Govt’s data shows major winter crops aren’t fetching MSP rates
Price data from Agmarknet, the government arm that tracks commodity rates in major agricultural markets, indicate farmers’ income could take a hit again this year if prices don’t pick up.Updated: Apr 30, 2019 07:45 IST
Trade in three key winter-sown crops — mustard, lentil (masur) and gram (channa) — has got off to a poor start, selling mostly below federally mixed minimum support prices (MSPs) in key agricultural markets of the country, official data shows, highlighting the continuing agrarian crisis.
Price data from Agmarknet, the government arm that tracks commodity rates in major agricultural markets, indicate that farmers’ income could take a hit again this year if prices don’t pick up. After poor prices roiled agricultural incomes in 2016-17 and 2017-18 amid bumper harvests, farmers staged protests in several states. This prompted the government to set MSPs, an assured price, at 1.5 times the input costs — or expenses incurred by farmers towards cultivation — so that cultivators get at least 50% returns.
Winter harvests began arriving in wholesale markets on April 1, which marks the beginning of the peak rabi or winter-sown marketing season. So far, prices of major crops have barely touched MSP levels, except for wheat. Wheat usually gives higher returns to farmers because it is bought by the government in large quantities at declared MSPs.
In October 2018, the Centre raised the MSP of winter lentils (masur) by 5.3% to Rs. 4,475 a quintal (100 kg), while the support price for mustard, the winter oilseed, was raised by 5% to Rs. 4,200 per quintal. Wheat MSP was raised to Rs.1,840 a quintal, a 6% hike over the previous year. The support price for gram or chickpeas was raised by 5% to Rs. 4,620 per quintal.
MSP is a floor price set by the Centre to help avoid distress sale and also serve as a benchmark rate, but price trends show farmers will find it tough to sell winter crops at such prices. Experts say the government isn’t buying sufficient quantities at these rates (known as procurement) to mop up surpluses and pull up overall rates. This is a key reason stoking the country’s continuing agrarian distress.
Mustard has so far on average sold 17% below MSP (between April 1 and 15). In most markets in Rajasthan, the largest grower of winter mustard, the commodity has failed to reach MSP levels.
For instance, between April 1-15 in Rajasthan’s Alwar, which is categorised as a principal market for that commodity, mustard prices ranged between a low of Rs. 3,425 a quintal (on April 1) and a high of Rs. 3,650 a quintal (on April 10), against an MSP of Rs. 4,200, the data showed.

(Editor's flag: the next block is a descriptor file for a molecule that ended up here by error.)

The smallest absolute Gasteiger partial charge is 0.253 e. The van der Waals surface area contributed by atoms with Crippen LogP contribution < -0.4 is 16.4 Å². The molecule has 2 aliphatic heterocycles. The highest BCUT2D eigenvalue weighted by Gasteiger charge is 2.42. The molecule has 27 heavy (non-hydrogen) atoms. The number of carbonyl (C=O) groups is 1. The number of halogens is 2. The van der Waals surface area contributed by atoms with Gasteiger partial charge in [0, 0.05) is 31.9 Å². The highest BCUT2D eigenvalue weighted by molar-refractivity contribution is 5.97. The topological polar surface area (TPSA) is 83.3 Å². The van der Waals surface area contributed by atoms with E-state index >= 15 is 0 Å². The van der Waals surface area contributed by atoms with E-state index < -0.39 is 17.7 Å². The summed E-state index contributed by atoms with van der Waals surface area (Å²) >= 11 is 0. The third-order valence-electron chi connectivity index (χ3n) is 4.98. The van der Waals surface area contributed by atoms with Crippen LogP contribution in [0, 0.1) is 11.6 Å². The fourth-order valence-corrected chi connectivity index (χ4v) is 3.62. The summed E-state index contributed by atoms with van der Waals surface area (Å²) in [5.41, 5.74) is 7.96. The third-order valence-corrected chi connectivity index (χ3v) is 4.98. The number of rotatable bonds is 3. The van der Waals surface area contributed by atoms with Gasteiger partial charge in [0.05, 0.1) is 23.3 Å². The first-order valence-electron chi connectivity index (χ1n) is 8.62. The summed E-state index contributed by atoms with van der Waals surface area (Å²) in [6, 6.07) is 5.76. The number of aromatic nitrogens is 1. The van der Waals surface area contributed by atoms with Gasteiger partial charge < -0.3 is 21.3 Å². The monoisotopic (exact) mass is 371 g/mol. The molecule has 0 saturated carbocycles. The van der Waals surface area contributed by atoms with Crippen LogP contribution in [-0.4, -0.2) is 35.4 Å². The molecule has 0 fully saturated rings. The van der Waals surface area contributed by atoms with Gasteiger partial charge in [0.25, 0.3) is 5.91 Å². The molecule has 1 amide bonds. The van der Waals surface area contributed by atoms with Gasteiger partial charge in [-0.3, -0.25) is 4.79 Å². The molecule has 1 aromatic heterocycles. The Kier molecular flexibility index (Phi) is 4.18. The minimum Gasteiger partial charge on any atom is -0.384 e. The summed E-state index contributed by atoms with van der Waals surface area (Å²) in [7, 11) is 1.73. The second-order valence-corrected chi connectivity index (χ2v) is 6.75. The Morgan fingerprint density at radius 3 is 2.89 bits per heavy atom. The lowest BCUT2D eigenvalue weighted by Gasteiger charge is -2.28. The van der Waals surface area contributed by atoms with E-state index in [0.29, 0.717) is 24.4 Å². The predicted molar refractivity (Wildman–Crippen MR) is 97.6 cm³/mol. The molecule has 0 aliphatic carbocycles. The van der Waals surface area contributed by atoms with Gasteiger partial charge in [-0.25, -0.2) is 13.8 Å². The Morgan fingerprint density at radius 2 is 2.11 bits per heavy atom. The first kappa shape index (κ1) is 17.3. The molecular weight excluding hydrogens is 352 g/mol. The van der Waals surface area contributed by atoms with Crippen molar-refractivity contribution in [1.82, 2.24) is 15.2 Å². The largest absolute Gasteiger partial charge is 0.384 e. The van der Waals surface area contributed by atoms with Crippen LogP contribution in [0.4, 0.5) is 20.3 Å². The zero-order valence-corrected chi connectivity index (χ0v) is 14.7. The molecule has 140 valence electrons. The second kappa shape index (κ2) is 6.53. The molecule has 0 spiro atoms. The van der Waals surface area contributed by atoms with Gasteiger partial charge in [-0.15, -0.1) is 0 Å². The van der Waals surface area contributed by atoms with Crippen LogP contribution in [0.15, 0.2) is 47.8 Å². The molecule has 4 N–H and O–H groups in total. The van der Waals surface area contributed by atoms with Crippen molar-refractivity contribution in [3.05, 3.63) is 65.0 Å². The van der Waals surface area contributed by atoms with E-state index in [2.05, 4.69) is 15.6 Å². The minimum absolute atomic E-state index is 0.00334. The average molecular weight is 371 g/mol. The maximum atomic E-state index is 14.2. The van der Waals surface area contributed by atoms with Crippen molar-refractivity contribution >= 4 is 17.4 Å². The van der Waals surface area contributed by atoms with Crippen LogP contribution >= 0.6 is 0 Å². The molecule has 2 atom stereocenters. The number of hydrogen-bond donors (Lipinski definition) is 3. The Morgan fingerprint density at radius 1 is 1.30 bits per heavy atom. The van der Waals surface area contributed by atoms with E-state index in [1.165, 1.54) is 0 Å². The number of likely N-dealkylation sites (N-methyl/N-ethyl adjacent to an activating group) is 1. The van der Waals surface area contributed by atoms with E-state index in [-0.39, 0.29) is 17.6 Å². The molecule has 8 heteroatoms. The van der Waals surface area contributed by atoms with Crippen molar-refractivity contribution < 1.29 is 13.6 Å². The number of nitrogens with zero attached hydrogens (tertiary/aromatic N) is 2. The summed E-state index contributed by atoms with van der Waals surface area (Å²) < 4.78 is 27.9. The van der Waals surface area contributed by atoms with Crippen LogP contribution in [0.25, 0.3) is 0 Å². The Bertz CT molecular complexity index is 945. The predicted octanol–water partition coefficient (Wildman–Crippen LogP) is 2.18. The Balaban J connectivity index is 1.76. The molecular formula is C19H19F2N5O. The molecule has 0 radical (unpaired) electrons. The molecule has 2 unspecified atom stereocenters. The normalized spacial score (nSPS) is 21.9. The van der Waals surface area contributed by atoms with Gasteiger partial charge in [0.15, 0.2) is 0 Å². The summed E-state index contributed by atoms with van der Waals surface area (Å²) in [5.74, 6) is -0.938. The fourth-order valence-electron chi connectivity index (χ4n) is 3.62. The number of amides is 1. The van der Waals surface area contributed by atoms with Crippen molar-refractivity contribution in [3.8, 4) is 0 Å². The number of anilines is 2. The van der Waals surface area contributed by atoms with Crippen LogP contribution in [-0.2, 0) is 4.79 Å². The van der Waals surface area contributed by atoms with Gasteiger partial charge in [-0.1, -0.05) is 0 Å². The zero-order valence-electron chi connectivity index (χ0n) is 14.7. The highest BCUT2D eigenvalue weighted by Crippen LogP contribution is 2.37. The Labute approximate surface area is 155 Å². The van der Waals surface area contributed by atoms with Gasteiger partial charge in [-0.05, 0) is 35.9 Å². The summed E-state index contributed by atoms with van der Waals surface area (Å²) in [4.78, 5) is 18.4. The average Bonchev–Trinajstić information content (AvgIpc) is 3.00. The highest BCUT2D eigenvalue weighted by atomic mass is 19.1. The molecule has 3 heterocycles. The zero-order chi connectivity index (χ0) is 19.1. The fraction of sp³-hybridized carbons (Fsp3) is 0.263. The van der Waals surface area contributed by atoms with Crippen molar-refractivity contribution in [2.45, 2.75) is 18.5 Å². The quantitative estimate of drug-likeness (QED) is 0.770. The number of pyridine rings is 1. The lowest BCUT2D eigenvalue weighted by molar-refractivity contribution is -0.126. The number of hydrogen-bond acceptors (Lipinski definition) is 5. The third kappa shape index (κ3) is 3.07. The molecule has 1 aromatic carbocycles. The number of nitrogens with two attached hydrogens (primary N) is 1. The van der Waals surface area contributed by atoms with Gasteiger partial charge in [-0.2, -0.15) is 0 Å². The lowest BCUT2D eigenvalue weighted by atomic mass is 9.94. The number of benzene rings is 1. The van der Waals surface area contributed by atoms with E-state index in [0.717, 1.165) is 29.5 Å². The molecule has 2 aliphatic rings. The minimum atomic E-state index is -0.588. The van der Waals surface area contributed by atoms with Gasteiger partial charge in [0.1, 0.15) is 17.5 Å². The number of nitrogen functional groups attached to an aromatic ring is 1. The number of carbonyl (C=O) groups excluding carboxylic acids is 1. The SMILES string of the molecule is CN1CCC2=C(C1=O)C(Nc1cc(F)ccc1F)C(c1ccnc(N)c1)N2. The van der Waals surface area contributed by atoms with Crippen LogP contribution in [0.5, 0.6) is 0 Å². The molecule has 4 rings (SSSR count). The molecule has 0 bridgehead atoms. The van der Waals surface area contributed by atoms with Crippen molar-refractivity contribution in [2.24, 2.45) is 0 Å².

That’s 16% below MSP. During this period, about 8,971 quintals were traded in Alwar, with daily arrivals of nearly 1000 quintals, which indicates Alwar is a major mustard trading hub.
In Uttar Pradesh, the fourth largest producer of mustard, the commodity sold 15% below MSP between April 1 and 15. In the state’s Hapur agricultural market, mustard prices last week trended 13% below MSP, ranging between a high of Rs. 3,660 (April 25) and a low of Rs. 3,600 (April 29) against an MSP of Rs. 4,200.
“This year will end up like last year because most items are selling below MSP. I don’t think wheat is doing any better in states where the government’s procurement system is weak. That is why we have been demanding a law prohibiting buying of crops below MSP,” said Rakesh Tikait, the national spokesperson of the Bharatiya Kisan Union.
Farmers aren’t getting MSP rates for gram, another major winter crop, which on average sold 12% below the MSP rate of Rs. 4,620 between April 1 and 15. In Gujarat’s Dahod agricultural market, gram sold on average for Rs. 4,250 a quintal (8% below an MSP of Rs. 4,260) in this period.
Gram prices continue to be depressed elsewhere. Between April 23 and April 29 in Madhya Pradesh’s Dewas and Vidisha market, gram fetched on average Rs. 3,900. In Vidisha, the commodity touched MSP levels on April 27 before dipping again. Lentil prices too were lower than MSP by 9% in the last fortnight. In Madhya Pradesh’s Ujjain, for instance, the average price was Rs. 3,400 against an MSP of Rs. 4,475.
An official overseeing procurement of oilseeds and pulses said on condition of anonymity that since this is the beginning of the procurement season and prices would improve in the next two months. In states such as Rajasthan, which has a less robust procurement machinery compared to states such as Punjab, even wheat was trending below MSP in some markets. For instance, in Alwar, wheat sold for Rs, 1,725 between April 23 and April 27, about 6% below the MSP of Rs. 1,840. “The government procured only about half of maximum allowable limit of 25% oilseeds and pulses in 2018. It must at least procure 25% to effect a change in market rates,” said Abhishek Agarwal, Comtrade Ltd.